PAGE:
Managing public outrage: Power, scandal, and new media in contemporary Russia
From New Media & Society
This article challenges the long held assumption that political scandals can only occur in liberal democracies, also as most studies on scandals were authored before the rise of the internet and social media. It scrutinizes scandals that emanate from the new sphere of social media. To address both aspects this study asks the question how are such ‘internet scandals’ impacting politics in contemporary Russia? Furthermore it aims to enrich the broader, currently on-going academic debate on the question of whether the internet is to be seen rather as a ‘technology of liberation’ or as one of ‘control’. Do scandals that emanate from the new sphere of social media actually ‘empower’ Russian citizens?
Two case studies are presented to vividly illustrate how public outrage over key political issues can also be sparked by blatant violations of moral feelings deeply rooted in the populace. Russian citizens were not outraged because the culprits of the scandals had broken the law. Nor did they later care if the perpetrators were punished according to it. Rather, Russian citizens were appalled because they shared the deep moral feeling that the occurrences were so despicable that they simply should not happen in their country. These scandals presented could not have occurred without the existence of certain ‘spheres’ of media that functioned independently of central power. The relative weight of these media spheres, their respective political ideologies, and their internal structures seem to be crucial variables that determine the course and outcome of political scandals in a context that might be called a ‘hybrid’ media system. The approach proposed in this article seems to open up promising avenues for further comparative research across cultural and political contexts. While the scope of this article was limited to two case studies from Russia, it would be valuable to see how the findings are paralleled by or deviate from those, for instance, related to internet scandals in China, Arabic countries, or other regions of the world.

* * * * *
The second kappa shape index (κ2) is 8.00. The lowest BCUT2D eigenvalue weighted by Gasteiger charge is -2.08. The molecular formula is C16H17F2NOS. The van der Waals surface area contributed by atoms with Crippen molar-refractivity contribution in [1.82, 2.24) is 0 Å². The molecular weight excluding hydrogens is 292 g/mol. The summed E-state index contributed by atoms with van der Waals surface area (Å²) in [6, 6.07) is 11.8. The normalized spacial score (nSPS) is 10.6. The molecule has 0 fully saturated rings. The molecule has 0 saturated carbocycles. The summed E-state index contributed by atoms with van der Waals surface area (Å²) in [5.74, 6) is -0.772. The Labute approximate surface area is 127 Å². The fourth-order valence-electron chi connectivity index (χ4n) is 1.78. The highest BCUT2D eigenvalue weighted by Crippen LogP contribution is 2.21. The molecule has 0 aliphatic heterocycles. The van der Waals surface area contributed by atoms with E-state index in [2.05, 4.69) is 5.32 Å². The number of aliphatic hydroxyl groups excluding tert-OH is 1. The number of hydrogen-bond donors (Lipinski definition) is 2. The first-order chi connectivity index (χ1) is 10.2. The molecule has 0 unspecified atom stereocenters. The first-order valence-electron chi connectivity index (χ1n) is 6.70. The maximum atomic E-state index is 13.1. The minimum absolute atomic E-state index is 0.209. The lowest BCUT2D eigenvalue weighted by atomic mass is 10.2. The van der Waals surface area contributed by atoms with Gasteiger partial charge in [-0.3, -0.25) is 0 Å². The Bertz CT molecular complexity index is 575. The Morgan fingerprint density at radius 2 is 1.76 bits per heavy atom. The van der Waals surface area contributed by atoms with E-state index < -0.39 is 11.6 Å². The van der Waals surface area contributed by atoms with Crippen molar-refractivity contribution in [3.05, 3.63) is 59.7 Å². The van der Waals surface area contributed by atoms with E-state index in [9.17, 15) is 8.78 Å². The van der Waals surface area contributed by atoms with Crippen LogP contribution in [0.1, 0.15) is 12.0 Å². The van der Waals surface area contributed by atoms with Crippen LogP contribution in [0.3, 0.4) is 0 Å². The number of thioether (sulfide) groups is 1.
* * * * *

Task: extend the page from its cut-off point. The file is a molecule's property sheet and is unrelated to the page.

Over the past three decades, scholars studying the phenomenon of political scandal have mostly based their works on the premise that scandals can only occur in liberal democracies. Contradictory to this assumption, however, some of the most heavily discussed phenomena in contemporary semi-authoritarian Russia are scandals emanating from the new, vibrant sphere of social media thriving on a largely unfiltered internet. How are these ‘internet scandals’ impacting politics in the semi-authoritarian political environment? To address this and related questions, I juxtapose two case studies of police corruption scandals that erupted in the social media sphere in 2009/2010. Drawing on the findings, I argue that Russia’s ruling elites are presently very much capable of managing these outbursts of public outrage. Mainly with the help of the powerful state-controlled television, public anger is very swiftly redirected towards lower-level authorities and foreign, supposedly hostile powers.
Toepfl, F. (2011). Managing public outrage: Power, scandal, and new media in contemporary Russia New Media & Society DOI: 10.1177/1461444811405021